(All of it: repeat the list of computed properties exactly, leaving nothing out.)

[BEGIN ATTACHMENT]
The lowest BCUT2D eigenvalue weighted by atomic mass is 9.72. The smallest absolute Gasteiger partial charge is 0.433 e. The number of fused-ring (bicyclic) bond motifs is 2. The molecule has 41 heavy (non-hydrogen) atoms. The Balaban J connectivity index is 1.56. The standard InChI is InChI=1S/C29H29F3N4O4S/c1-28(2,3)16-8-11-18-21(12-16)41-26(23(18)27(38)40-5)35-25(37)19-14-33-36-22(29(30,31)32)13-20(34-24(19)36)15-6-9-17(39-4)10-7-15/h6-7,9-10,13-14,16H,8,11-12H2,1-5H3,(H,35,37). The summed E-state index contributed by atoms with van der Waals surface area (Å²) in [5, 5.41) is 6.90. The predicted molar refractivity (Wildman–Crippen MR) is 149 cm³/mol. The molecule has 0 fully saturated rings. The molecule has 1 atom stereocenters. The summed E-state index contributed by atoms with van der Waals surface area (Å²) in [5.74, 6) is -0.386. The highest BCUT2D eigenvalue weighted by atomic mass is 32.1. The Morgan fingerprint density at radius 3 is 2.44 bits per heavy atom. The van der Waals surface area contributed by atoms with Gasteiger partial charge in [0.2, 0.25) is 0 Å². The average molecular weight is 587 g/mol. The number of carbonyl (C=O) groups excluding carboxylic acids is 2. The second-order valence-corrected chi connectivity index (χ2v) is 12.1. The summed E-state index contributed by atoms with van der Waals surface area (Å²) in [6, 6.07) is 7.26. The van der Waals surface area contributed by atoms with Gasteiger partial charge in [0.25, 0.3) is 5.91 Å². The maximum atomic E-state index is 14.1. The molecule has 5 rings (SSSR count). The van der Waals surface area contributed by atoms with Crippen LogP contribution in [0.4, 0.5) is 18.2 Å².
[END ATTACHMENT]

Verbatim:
The lowest BCUT2D eigenvalue weighted by atomic mass is 9.72. The smallest absolute Gasteiger partial charge is 0.433 e. The number of fused-ring (bicyclic) bond motifs is 2. The molecule has 41 heavy (non-hydrogen) atoms. The Balaban J connectivity index is 1.56. The standard InChI is InChI=1S/C29H29F3N4O4S/c1-28(2,3)16-8-11-18-21(12-16)41-26(23(18)27(38)40-5)35-25(37)19-14-33-36-22(29(30,31)32)13-20(34-24(19)36)15-6-9-17(39-4)10-7-15/h6-7,9-10,13-14,16H,8,11-12H2,1-5H3,(H,35,37). The summed E-state index contributed by atoms with van der Waals surface area (Å²) in [5, 5.41) is 6.90. The predicted molar refractivity (Wildman–Crippen MR) is 149 cm³/mol. The molecule has 0 fully saturated rings. The molecule has 1 atom stereocenters. The summed E-state index contributed by atoms with van der Waals surface area (Å²) in [5.74, 6) is -0.386. The highest BCUT2D eigenvalue weighted by atomic mass is 32.1. The Morgan fingerprint density at radius 3 is 2.44 bits per heavy atom. The van der Waals surface area contributed by atoms with Gasteiger partial charge in [0.2, 0.25) is 0 Å². The average molecular weight is 587 g/mol. The number of carbonyl (C=O) groups excluding carboxylic acids is 2. The second-order valence-corrected chi connectivity index (χ2v) is 12.1. The summed E-state index contributed by atoms with van der Waals surface area (Å²) in [6, 6.07) is 7.26. The van der Waals surface area contributed by atoms with Gasteiger partial charge in [0.25, 0.3) is 5.91 Å². The maximum atomic E-state index is 14.1. The molecule has 5 rings (SSSR count). The van der Waals surface area contributed by atoms with Crippen LogP contribution in [0.4, 0.5) is 18.2 Å².